The myeloproliferative neoplasms (MPNs), including essential thrombocythemia (ET), are characterized by unregulated hematopoietic stem cell (HSC) expansion and overproduction of blood cells. The JAK2V617F mutation can be found in majority of MPN patients, but the mechanisms responsible for the MPN stem cell expansion remain incomplete. One hallmark feature of MPNs is megakaryocyte (MK) hyperplasia. We hypothesize that JAK2V617F -mutant MKs contribute to MPN pathogenesis by promoting HSC expansion.
JAK2V617F Flip-Flop (FF1) mice and Pf4-Cre mice (from Radek Skoda, Switzerland) were crossed to generate a MK cell lineage-specific human JAK2V617F knock-in mouse strain (Pf4/FF1). Animal experiments were performed in accordance with the Institutional Animal Care and Use Committee guideline. Mice were sacrificed at 28 wk of age. Bone marrow and spleen cell flow cytometry analysis was performed on a FACSAriaTM III (BD). Mouse methylcellulose media and Megacult-C media (Stem Cell Technologies) were used to assay colony formation. The TaqMan¨ Gene Expression Assay (Applied Biosystems) was used for quantitative real-time polymerase chain reaction (qRT-PCR) to verify differential expression of fibroblast growth factor 1 (FGF1), platelet factor 4 (Pf4), transforming growth factor beta 1 (TGFb-1), chemokine (C-X-C motif) ligand 12 (CXCL12). For HSC transplantation experiments, wild-type CD45.1+ recipient mice (B6.SJL, Taconic) were lethally irradiated (950 cGy) and then received 5 x 106 nucleated marrow cells from Pf4/FF1 or age-matched littermate control mice (CD45.2).
Thrombocytosis was observed in Pf4/FF1 mice at 16wk of age. At 28wk there was a significant increase in platelet count (1406 vs. 808 x 109/L, p = 0.0009) in Pf4/FF1 mice but no change was noted in hemoglobin or white blood cell count compared with age-matched littermate controls. Splenomegaly was observed in 28wk old Pf4/FF1 mice compared to controls (spleen weight 0.101 vs. 0.070 gram, p = 0.040). Marrow cell colony assays demonstrated an increase in total hematopoietic progenitors (1.8-fold, p = 0.007) and in MK-committed progenitors (1.9-fold, p = 0.00009) in Pf4/FF1 mice compared to controls (Figure 1). Marrow cell flow cytometry analysis revealed that CD45+ EPCR+ CD48- CD150+ (E-SLAM) cells, a highly purified HSC population, were increased 3.2-fold (p = 0.028, n=4) in Pf4/FF1 mice compared to control mice, although the cells did not express JAK2V617F as determined by RT-PCR for FF1. CD41+ MK cells were also increased in Pf4/FF1 mice (Figure 2). Histologic analysis of marrow sections revealed an increased megakaryopoiesis with more MKs adjacent to the endosteal surface in Pf4/FF1 mice than in controls. In addition, there were dilated marrow sinusoids in Pf4/FF1 mice and sinusoidal endothelial cells (EC) were surrounded by MKs that conformed to the EC morphology (Figure 3). No marrow or spleen fibrosis was observed at 28 wk of age. To more directly test the effects of JAK2V617F -mutant MKs on HSCs, marrow cells from 28-wk old Pf4/FF1 mice or controls (CD45.2) were transplanted into lethally irradiated congenic CD45.1 recipients (n = 5 in each group). By 12 wks post transplantation, recipients of Pf4/FF1 marrow had already developed a higher platelet count (1105 vs. 772 x 109/L, p = 0.025) and a mildly elevated red cell count (10.7 vs. 9.9 x 1012/L, p = 0.017) than mice transplanted with the control marrow. To begin to understand the MK signals responsible for HSC expansion in Pf4/FF1 mice, qRT-PCR of purified CD41+ MK cells identified up-regulation of FGF1 (8.1-fold, p = 0.02), Pf4 (8.0-fold, p = 0.0003), and CXCL12 (3.1-fold, p = 0.005) and down-regulation of TGFβ-1 (75%, p = 0.0005) in Pf4/FF1 mice compared to controls.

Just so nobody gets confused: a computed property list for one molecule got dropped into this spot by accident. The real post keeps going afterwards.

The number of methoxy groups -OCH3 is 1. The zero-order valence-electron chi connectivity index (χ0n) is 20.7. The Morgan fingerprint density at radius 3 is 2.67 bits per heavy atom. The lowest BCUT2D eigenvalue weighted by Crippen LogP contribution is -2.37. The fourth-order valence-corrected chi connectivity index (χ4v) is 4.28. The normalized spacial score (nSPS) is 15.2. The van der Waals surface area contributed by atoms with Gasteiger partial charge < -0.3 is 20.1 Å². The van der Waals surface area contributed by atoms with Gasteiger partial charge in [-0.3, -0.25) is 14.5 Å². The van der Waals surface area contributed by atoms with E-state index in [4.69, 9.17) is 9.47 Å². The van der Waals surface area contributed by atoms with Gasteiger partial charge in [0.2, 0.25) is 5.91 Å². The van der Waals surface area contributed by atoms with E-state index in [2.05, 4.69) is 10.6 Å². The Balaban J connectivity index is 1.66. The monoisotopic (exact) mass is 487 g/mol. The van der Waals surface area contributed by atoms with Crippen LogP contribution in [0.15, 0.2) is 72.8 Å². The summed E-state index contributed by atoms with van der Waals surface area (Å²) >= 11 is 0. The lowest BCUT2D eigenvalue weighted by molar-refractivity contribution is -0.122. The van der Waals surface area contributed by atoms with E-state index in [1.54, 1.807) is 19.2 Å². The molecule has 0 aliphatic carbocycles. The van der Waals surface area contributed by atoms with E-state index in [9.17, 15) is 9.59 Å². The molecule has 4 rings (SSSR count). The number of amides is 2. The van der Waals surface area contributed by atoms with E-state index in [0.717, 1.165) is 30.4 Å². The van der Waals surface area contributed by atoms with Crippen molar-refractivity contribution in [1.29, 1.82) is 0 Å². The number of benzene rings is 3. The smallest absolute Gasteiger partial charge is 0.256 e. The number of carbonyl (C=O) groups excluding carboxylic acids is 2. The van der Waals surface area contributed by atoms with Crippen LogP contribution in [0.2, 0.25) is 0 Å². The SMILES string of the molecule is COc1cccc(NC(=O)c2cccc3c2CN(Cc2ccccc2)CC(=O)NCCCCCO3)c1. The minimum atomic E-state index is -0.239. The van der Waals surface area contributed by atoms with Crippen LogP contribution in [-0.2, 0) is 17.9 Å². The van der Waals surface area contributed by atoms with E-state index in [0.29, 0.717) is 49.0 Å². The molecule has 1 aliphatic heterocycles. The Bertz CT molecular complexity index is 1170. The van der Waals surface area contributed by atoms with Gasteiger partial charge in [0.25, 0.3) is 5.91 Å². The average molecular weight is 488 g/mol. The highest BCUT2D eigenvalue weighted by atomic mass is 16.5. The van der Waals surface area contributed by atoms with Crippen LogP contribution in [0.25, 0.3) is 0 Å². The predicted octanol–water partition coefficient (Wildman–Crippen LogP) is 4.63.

Pf4/FF1 mice developed an ET phenotype with thrombocytosis, splenomegaly and increased numbers of E-SLAM HSCs and CD41+ MK cells, despite JAK2V617F expression being restricted to MKs. Marrow histology suggested that both the osteoblastic niche and vascular niche might be affected by the JAK2V617F -mutant MKs. In addition, marrow cells from Pf4/FF1 mice repopulated wild-type recipients and induced a MPN phenotype. MKs from such mice displayed an altered pattern of cytokine expression, possibly contributing to the observed effects but the precise mechanism by which JAK2V617F-bearing MKs affect the MPN marrow niche and HSC expansion deserve further investigation.
No relevant conflicts of interest to declare.
Asterisk with author names denotes non-ASH members.